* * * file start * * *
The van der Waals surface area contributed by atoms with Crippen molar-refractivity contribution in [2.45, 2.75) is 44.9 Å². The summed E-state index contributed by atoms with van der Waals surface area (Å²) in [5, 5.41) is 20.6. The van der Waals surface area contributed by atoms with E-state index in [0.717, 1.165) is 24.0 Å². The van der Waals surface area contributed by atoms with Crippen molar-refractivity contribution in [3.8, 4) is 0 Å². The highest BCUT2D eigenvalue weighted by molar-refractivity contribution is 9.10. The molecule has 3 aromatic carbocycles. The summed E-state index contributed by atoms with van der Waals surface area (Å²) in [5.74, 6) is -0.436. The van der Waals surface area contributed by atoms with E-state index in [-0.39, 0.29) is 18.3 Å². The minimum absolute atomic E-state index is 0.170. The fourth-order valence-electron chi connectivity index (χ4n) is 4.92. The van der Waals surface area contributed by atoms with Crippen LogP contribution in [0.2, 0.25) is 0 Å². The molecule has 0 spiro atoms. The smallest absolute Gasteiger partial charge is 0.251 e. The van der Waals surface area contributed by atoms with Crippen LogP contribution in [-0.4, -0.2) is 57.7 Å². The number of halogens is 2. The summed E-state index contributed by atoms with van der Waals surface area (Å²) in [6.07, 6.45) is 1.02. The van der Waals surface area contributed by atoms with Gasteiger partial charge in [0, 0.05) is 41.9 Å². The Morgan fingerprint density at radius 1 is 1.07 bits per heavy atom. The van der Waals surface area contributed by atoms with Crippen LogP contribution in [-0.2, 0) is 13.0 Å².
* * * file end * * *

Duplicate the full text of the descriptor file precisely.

The van der Waals surface area contributed by atoms with Crippen molar-refractivity contribution in [2.45, 2.75) is 44.9 Å². The summed E-state index contributed by atoms with van der Waals surface area (Å²) in [5, 5.41) is 20.6. The van der Waals surface area contributed by atoms with E-state index in [0.717, 1.165) is 24.0 Å². The van der Waals surface area contributed by atoms with Crippen molar-refractivity contribution in [3.8, 4) is 0 Å². The highest BCUT2D eigenvalue weighted by molar-refractivity contribution is 9.10. The molecule has 3 aromatic carbocycles. The summed E-state index contributed by atoms with van der Waals surface area (Å²) in [5.74, 6) is -0.436. The van der Waals surface area contributed by atoms with E-state index in [-0.39, 0.29) is 18.3 Å². The minimum absolute atomic E-state index is 0.170. The fourth-order valence-electron chi connectivity index (χ4n) is 4.92. The van der Waals surface area contributed by atoms with Crippen LogP contribution in [0.2, 0.25) is 0 Å². The molecule has 0 spiro atoms. The smallest absolute Gasteiger partial charge is 0.251 e. The van der Waals surface area contributed by atoms with Crippen LogP contribution in [-0.4, -0.2) is 57.7 Å². The number of halogens is 2. The summed E-state index contributed by atoms with van der Waals surface area (Å²) in [6.07, 6.45) is 1.02. The van der Waals surface area contributed by atoms with Gasteiger partial charge in [0, 0.05) is 41.9 Å². The Morgan fingerprint density at radius 1 is 1.07 bits per heavy atom. The van der Waals surface area contributed by atoms with Crippen LogP contribution in [-0.2, 0) is 13.0 Å².